The House version of the bill made a balanced change in these basic rules (a) putting some limits on police chief discretion to deny LTC’s by requiring chiefs to provide written reasons for a denial which could then more effectively be appealed to district court; (b) subject to those new limits, giving police chiefs discretion to deny FIDs. An amendment was offered to strike the language giving police chiefs new discretion to deny FIDs (while preserving the language creating new limits on LTC discretion).

I found this vote a difficult one. Through the years, I have heard enough anecdotes about arbitrary denials of LTCs that I believe it happens. Extending discretion to FID issuance would mean some more arbitrary denials. At the same time, I think it makes obvious sense for some screening to occur and believe that there will be cases where an FID should be denied even though none of the statutory red flags are present. I liked the balance that the House struck which created some additional discretion for FID denials but also added protections against arbitrariness in both FID and LTC denials. In the end, the vote was 28 to 10 against giving chiefs additional discretion to deny FIDs — I voted in the minority, in favor of giving chiefs some controlled discretion to deny FIDs.

That vote behind me, I expect to vote for the final bill — the moving draft includes many positive elements. My hope is that the bill will get a little simpler in the conference process — it has a little bit of a kitchen sink feeling to it right now. For additional detail, please see the Senate’s press release on the bill.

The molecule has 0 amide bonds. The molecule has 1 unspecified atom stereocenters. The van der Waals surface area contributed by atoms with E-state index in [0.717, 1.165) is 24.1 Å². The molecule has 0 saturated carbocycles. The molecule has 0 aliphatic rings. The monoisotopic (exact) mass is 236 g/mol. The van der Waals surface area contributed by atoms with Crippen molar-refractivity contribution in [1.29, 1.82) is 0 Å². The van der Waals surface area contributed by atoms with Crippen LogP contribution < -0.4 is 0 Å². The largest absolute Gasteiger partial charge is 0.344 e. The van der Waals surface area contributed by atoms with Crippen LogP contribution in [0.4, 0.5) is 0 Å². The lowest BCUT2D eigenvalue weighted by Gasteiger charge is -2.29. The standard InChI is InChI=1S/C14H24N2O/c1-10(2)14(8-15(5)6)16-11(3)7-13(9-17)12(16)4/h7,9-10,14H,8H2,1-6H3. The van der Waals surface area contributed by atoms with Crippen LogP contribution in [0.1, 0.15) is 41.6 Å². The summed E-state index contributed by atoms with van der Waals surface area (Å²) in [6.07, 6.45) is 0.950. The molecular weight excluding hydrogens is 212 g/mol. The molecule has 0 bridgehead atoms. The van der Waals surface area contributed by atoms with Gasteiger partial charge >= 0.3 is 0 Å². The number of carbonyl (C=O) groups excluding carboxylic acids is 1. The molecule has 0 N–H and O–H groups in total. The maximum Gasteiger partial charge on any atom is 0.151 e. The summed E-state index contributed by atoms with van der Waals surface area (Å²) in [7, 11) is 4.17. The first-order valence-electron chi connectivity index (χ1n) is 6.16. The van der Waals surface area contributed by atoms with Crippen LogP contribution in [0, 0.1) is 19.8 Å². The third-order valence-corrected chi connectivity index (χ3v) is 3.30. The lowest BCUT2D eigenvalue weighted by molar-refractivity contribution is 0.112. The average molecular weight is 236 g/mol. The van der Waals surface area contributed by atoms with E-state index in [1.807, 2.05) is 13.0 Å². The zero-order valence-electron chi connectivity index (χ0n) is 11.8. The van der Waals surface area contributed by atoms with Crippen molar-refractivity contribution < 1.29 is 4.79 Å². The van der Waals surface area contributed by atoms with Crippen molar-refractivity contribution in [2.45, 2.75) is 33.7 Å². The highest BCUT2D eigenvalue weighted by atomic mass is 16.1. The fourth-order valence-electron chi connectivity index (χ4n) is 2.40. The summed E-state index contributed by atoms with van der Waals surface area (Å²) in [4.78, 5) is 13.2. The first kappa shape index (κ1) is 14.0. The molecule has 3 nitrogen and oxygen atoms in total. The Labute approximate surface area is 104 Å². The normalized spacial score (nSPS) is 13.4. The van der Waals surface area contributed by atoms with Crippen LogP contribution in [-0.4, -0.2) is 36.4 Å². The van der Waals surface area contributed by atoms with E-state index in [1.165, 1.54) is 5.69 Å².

Published by Will Brownsberger

Will Brownsberger is State Senator from the Second Suffolk and Middlesex District.

18 replies on “Update on the Gun Bill”

  1. Will,

    Thanks for this report on the gun safety bill approved by the Senate on Thursday. It’s helpful to know your thinking about some of the many issues that are involved in gun violence.

    I also want to thank you for voting to extend discretion to local police chiefs in issuing FID cards. Although you were in the minority, you and like-minded senators were voting for an important provision that would help keep guns out of the wrong hands. I hope that provision will be restored by the Conference Committee, and the Massachusetts Coalition to Prevent Gun Violence is working to that end.

    As someone involved in the gun violence prevention movement and a representative of my church in the Mass Coalition, I’ve never heard nor thought myself that the solution to gun violence was to “take guns away.” That’s not going to happen. What we do advocate is a broad public health approach to gun violence, and we are working to reduce the many ways guns do fall into the wrong hands, which sadly include the hands of family, friends and neighbors of law abiding gun owners. (Safe storage of firearms is essential.) The Senate bill, with its kitchen sink feel, is a start on that approach, building on the good laws that we do have in Massachusetts.

    Personally, I have come to feel that as a law-abiding citizen, I could no longer ignore the increasing devastation of gun violence in our communities. Like many, I was prompted by Sandy Hook and still more recently by the January murders of nine young people in a very small area of Boston. All those victims and their families are our neighbors. I ask that you continue working on behalf of all of us to prevent such mayhem.

  2. Will,

    Thanks for the update. Realizing I’m one of the most vocal contributors on here regarding this topic, I’m pleased overall with how this process has gotten to so far. It’s also been very, um, interesting to watch the process.